- Skin and Adnexa: Otherwise known as Dermatology, Skin and Adnexa is all about what can go wrong with the skin, hair, hooves, and other stuff that covers the animal body. So far it's been a review of last year's Histology class and a vocab lesson about the difference between a pustule and a papule, a macule and a nodule, a patch and a plaque, a crust and scab. Lots of gross pictures in this class. Our professor is awesome simply because of her devotion to derm. The evidence? Her favorite lesion is a pustule (essentially a zit), because it is "so beautiful and precious."
- Clinical Pathology: The follow-up to last semester's Gross Pathology. Clinical pathology is about what you'll see in the body of a live patient in response to disease. So while Gross Path was about what to look for on necropsy (i.e. you can't really help your patient at that point), Clin Path is about what to look for in that live critter standing in front of you. Much less depressing! So far we've been learning about the values that you get when you run bloodwork, and what it could mean if they're abnormal. Yay for clinical applications!
- Neuropharmacology: Nerve drugs. How drugs can block sensations so you can do surgery, or keep animals from feeling pain. Nerves are always interesting, and I've always liked pharmacology, so I'm enjoying this class so far.
- Cardiopulmonary System Diseases: Everything that can go wrong in the heart and lungs. So far we've been focusing on cows and horses, and since horses are such athletes, it's a pretty important system for them. So far the most important thing I've learned is that you should listen for sounds in the larynx before listening to the lungs. I'm not sure why yet.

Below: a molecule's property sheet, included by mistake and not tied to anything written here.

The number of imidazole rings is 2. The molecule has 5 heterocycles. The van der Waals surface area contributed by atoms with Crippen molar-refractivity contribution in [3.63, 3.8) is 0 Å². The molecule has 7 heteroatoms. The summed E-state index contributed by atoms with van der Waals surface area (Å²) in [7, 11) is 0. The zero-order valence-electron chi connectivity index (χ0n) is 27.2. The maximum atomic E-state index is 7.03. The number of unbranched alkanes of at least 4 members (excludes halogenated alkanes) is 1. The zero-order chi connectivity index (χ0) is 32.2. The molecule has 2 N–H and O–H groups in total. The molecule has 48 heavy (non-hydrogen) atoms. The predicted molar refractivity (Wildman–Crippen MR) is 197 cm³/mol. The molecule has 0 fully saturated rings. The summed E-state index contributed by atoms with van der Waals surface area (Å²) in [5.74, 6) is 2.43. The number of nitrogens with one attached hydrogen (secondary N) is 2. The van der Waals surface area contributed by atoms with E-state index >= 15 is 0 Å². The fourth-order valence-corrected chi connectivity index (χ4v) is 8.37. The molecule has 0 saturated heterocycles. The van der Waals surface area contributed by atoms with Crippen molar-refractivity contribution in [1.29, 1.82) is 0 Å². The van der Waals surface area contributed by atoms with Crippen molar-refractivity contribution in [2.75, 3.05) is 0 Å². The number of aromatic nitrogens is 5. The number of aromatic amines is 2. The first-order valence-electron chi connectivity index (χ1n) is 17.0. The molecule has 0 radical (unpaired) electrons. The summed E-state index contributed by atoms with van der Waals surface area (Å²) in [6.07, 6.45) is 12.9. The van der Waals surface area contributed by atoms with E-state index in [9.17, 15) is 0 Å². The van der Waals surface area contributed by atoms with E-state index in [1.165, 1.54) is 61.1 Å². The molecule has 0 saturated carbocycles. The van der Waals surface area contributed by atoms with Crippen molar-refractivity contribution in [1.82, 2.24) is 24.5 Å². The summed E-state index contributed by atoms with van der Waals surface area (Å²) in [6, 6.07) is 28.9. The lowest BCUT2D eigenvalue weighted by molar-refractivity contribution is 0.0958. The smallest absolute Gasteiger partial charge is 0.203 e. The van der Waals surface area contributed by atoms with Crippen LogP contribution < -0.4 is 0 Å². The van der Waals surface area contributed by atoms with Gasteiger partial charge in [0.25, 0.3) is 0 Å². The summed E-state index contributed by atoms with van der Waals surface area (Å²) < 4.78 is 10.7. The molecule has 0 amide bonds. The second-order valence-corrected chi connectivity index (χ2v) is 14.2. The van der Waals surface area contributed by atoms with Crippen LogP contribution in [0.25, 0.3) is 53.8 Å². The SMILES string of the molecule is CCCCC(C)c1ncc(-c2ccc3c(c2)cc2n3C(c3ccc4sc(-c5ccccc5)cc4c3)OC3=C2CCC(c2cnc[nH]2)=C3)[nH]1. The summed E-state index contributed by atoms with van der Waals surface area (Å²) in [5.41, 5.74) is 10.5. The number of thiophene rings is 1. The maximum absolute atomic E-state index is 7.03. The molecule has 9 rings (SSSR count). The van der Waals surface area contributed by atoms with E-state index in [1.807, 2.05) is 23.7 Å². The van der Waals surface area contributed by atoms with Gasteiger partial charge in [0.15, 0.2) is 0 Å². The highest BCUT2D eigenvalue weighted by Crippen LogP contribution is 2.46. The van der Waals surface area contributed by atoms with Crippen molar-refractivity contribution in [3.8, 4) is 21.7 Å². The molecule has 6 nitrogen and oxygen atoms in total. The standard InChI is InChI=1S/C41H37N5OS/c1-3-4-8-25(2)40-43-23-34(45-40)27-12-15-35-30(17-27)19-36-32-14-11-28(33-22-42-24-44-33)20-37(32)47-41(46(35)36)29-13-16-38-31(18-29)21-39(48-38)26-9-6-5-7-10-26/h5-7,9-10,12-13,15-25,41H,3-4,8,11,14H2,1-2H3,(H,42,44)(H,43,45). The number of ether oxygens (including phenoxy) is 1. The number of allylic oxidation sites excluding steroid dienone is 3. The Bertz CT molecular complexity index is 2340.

- Veterinary Imaging: X-rays, ultrasounds, CAT scans, and MRIs. Lots of time spent in a very dark lecture hall looking at X-ray images and talking about physics and photons and all. The most interesting thing so far was learning that you can tell a diamond from a cubic zirconia on an X-ray.
- Reproductive Biology: Sex class. This class has harkened back to my days as a biology major, learning about why sex is evolutionary advantageous, why some species can get along okay without having sex, and all the different things that can go wrong genetically when chromosomes don't divide right. Our professor adds in all sorts of great vignettes about non-veterinary species, like that there are really inbred tribal communities in New Guinea that have such a high rate of a certain type of hermaphroditism that they believe there are three sexes, not two.
- Obstetrics: Super James Herriot class, all about how to pull calves out of cows. So far the key lessons on obstetrical manipulation have been, "Gentle. With care. And lots of lube."
- Medical Management of Zoo Animals: At first I wasn't go to take this class, since it's an elective and I'm really not planning on going into zoo medicine. Then I sat in on the first lecture and found out that all you need to do to pass is show up and listen to Dr. Farnsworth (in the photo to the right) talk about his life as a zoo vet and what he's learned. Sign me up! He's a great lecturer and has so many good stories to tell.
So far that's all we've had. There will be more classes starting up in a few weeks, so I'll comment on those later.
I'm already way behind in studying, so I should really stop blogging and get back to it........